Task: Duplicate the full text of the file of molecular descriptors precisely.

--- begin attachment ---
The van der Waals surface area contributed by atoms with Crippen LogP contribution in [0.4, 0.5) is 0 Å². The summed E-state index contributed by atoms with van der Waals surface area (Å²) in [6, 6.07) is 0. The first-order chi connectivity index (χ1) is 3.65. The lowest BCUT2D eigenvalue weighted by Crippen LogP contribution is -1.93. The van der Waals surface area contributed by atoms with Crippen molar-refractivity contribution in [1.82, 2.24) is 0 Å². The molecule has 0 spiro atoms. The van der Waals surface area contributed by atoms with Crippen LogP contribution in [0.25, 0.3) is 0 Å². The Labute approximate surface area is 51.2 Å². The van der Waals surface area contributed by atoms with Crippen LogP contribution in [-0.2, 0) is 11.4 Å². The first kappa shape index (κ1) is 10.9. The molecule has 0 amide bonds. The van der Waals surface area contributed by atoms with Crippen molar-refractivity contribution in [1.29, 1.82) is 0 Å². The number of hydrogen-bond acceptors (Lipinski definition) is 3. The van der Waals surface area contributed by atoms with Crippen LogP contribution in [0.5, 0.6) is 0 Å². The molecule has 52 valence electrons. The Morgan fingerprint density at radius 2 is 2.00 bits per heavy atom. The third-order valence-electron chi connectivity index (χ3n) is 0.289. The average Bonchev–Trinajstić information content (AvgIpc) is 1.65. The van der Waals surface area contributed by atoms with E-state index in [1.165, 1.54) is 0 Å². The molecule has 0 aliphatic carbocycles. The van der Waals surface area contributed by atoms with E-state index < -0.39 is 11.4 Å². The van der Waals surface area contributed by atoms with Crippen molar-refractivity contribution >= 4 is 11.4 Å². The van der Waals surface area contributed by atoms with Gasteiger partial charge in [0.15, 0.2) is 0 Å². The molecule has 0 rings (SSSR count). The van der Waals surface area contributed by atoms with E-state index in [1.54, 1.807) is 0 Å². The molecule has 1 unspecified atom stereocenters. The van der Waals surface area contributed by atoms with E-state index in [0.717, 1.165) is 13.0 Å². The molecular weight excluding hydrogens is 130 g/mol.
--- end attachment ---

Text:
The van der Waals surface area contributed by atoms with Crippen LogP contribution in [0.4, 0.5) is 0 Å². The summed E-state index contributed by atoms with van der Waals surface area (Å²) in [6, 6.07) is 0. The first-order chi connectivity index (χ1) is 3.65. The lowest BCUT2D eigenvalue weighted by Crippen LogP contribution is -1.93. The van der Waals surface area contributed by atoms with Crippen molar-refractivity contribution in [1.82, 2.24) is 0 Å². The molecule has 0 spiro atoms. The van der Waals surface area contributed by atoms with Crippen LogP contribution in [0.25, 0.3) is 0 Å². The Labute approximate surface area is 51.2 Å². The van der Waals surface area contributed by atoms with Crippen LogP contribution in [-0.2, 0) is 11.4 Å². The first kappa shape index (κ1) is 10.9. The molecule has 0 amide bonds. The van der Waals surface area contributed by atoms with Crippen molar-refractivity contribution in [1.29, 1.82) is 0 Å². The number of hydrogen-bond acceptors (Lipinski definition) is 3. The van der Waals surface area contributed by atoms with Crippen LogP contribution in [0.5, 0.6) is 0 Å². The molecule has 52 valence electrons. The Morgan fingerprint density at radius 2 is 2.00 bits per heavy atom. The third-order valence-electron chi connectivity index (χ3n) is 0.289. The average Bonchev–Trinajstić information content (AvgIpc) is 1.65. The van der Waals surface area contributed by atoms with E-state index in [1.165, 1.54) is 0 Å². The molecule has 0 aliphatic carbocycles. The van der Waals surface area contributed by atoms with E-state index < -0.39 is 11.4 Å². The van der Waals surface area contributed by atoms with Crippen molar-refractivity contribution >= 4 is 11.4 Å². The van der Waals surface area contributed by atoms with Gasteiger partial charge in [0.15, 0.2) is 0 Å². The molecule has 0 rings (SSSR count). The van der Waals surface area contributed by atoms with E-state index in [1.54, 1.807) is 0 Å². The molecule has 1 unspecified atom stereocenters. The van der Waals surface area contributed by atoms with E-state index in [0.717, 1.165) is 13.0 Å². The molecular weight excluding hydrogens is 130 g/mol.